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The Middle East as Seen Through Foreign Eyes

Twentieth and Twenty-First Centuries

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The Turk as Barbarian

The Turk as Barbarian

Inspired by the Greco-Turkish War of 1897—a thirty-day war fought between the Kingdom of Greece and the Ottoman Empire over the Island of Crete—this image’s most prominent figure is the reimagining of Ottoman Sultan Abd al-Hamid II as Goliath, the imposing and savage warrior of the Philistines mentioned in the Old Testament. Holding a curved sword with his arms raised over his head, Abd al-Hamid II/Goliath stands victoriously atop the bodies of two apparently slain women, one of them clutching a mangled cross in her hand. Opposite him is David, preparing his sling, while a disconcerted populace under the banner of “Christendom” looks on. Reinforcing the notion of an irreconcilable clash between Christian Europe and the Islamic Middle East, this image also functions as a dramatic gloss, recasting a supposed cultural conflict as a war of biblical proportions nearly one hundred years before Samuel Huntington penned his famous 1993 “clash of civilizations” polemic.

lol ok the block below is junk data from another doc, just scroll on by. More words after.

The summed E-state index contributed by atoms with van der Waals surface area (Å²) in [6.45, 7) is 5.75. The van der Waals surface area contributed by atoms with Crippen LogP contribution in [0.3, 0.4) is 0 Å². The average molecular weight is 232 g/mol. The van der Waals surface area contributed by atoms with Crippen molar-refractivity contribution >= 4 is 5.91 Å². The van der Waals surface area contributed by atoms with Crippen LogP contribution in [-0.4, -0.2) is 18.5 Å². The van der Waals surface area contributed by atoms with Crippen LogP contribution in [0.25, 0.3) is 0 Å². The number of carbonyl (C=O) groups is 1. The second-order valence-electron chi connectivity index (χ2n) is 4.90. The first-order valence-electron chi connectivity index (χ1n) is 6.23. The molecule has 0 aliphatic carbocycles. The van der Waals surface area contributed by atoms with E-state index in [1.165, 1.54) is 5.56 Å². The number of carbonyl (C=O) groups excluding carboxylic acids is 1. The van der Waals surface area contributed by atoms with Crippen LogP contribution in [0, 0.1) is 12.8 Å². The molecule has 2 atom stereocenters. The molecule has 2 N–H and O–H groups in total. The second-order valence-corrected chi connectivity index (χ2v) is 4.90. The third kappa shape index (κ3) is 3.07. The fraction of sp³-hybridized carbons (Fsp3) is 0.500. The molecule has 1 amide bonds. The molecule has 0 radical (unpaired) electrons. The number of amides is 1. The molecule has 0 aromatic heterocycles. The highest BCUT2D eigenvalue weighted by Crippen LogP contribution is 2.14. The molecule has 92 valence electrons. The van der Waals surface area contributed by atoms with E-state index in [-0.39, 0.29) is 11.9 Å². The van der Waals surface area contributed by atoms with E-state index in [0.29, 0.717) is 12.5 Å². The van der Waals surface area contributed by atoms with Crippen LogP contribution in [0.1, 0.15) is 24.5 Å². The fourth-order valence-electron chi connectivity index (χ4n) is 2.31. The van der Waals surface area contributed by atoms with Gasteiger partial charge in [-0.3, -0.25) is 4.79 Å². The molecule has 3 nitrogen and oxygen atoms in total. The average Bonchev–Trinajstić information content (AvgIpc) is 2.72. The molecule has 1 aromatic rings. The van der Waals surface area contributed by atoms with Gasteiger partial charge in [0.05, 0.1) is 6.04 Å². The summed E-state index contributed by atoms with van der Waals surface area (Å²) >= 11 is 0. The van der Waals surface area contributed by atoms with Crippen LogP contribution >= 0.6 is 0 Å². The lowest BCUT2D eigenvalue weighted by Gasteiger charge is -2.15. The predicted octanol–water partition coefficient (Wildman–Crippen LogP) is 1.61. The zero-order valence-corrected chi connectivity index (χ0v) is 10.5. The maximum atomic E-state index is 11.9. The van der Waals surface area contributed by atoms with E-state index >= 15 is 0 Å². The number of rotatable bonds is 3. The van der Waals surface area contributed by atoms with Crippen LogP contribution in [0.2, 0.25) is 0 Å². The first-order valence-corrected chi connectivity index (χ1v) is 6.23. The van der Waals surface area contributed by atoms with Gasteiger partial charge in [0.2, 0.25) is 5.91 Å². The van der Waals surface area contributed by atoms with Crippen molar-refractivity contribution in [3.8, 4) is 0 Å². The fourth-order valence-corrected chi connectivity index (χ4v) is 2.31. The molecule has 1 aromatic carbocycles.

Next Button Off American Cartoon Showing an Ottoman Turk Making His Own Noose With the Gallows in the Background

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